This magazine has never before endorsed a candidate in a Republican primary. We are breaking precedent because, for the first time in recent memory, a serious Republican presidential candidate is seeking to remake his party into something other than the political arm of the privileged few. There are many issues on which we think John McCain is wrong, and even more on which he has been so vague that we cannot fully know.
Phoenix, Arizona--The outcome of Arizona's February 22 Republican primary isn't in doubt. Although George W. Bush led here last summer, home-state Senator John McCain had surged ahead even before his victory in New Hampshire. Indeed, with the latest polls showing McCain up by almost 20 points, Bush has all but conceded defeat. He has a skeletal staff in the state, and he's run ads only sporadically. Bush's Arizona campaign manager, Mike Hull, doesn't claim that his man will win--just that he'll hold McCain to a smaller-than-usual margin for a favorite son.
Myrtle Beach, South Carolina--You see a lot of roadkill in South Carolina. The climate is temperate, the possums plentiful. Two-lane highways snake through miles of densely wooded countryside. I myself nearly take down a large goat as I speed along Route 378 at two o'clock in the morning. And, with each fresh carcass my headlights illuminate, I'm reminded of George W. Bush's desperate hope that John McCain's presidential aspirations will wind up in a similar condition-- flattened and forgotten along some dark back road of the Palmetto State.These are trying times for W.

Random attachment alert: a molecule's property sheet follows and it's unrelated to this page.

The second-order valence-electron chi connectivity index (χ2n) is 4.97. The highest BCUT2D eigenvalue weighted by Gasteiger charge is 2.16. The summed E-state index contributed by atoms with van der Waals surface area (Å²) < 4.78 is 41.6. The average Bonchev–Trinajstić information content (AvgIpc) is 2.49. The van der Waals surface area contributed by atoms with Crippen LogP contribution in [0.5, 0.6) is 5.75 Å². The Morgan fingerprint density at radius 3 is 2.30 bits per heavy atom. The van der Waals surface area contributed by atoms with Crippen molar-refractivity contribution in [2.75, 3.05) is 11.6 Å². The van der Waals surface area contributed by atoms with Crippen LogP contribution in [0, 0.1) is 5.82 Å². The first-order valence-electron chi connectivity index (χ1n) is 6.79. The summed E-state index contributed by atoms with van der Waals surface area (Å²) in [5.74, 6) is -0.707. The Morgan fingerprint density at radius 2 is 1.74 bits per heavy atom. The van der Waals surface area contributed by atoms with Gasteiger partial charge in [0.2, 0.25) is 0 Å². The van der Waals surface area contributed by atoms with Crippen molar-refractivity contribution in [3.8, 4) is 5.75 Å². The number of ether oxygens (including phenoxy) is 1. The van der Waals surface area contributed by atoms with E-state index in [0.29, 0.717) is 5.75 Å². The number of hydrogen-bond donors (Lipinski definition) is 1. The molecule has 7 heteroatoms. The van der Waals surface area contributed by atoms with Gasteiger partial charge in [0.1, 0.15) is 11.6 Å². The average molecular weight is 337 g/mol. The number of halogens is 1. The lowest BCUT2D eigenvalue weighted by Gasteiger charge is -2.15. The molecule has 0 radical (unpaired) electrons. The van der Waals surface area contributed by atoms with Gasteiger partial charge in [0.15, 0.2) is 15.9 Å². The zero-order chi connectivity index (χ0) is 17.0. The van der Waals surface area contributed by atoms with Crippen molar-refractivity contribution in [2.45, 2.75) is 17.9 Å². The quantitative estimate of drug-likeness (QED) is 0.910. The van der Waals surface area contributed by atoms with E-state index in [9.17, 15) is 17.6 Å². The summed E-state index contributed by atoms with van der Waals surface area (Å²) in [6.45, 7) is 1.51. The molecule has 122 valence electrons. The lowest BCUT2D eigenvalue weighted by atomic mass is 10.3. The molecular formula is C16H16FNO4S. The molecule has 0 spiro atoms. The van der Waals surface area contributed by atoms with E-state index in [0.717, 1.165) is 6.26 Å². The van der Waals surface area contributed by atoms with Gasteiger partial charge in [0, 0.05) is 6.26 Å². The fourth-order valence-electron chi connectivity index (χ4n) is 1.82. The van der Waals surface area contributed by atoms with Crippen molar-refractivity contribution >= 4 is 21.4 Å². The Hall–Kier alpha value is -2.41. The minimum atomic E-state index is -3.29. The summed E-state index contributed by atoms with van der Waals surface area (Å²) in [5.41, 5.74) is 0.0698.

The phone startled Suzette Latsko. She had worked the night shift at the hotel and was at home napping when it rang. The woman on the other end said she was conducting a poll on the upcoming South Carolina primary and wanted to ask a few questions. Latsko, who is working toward a degree in political science at the College of Charleston, perked up. "Go ahead," she said. At first, as Latsko tells the story, the questions were generic: How much attention had Latsko been paying to the GOP campaign? Did she agree with the way the country was being run? But then the questions changed.
Supporters and opponents of campaign finance reform agree on little except for this: the compromise that the Supreme Court imposed on the nation 24 years ago in Buckley v. Valeo has collapsed. In Buckley, the Court held that Congress could regulate political contributions--that is, the money people donate to candidates--but not political expenditures--that is, the money candidates spend on themselves. The theory was that giving money to a candidate is not really a form of expression, while spending money to win an election is.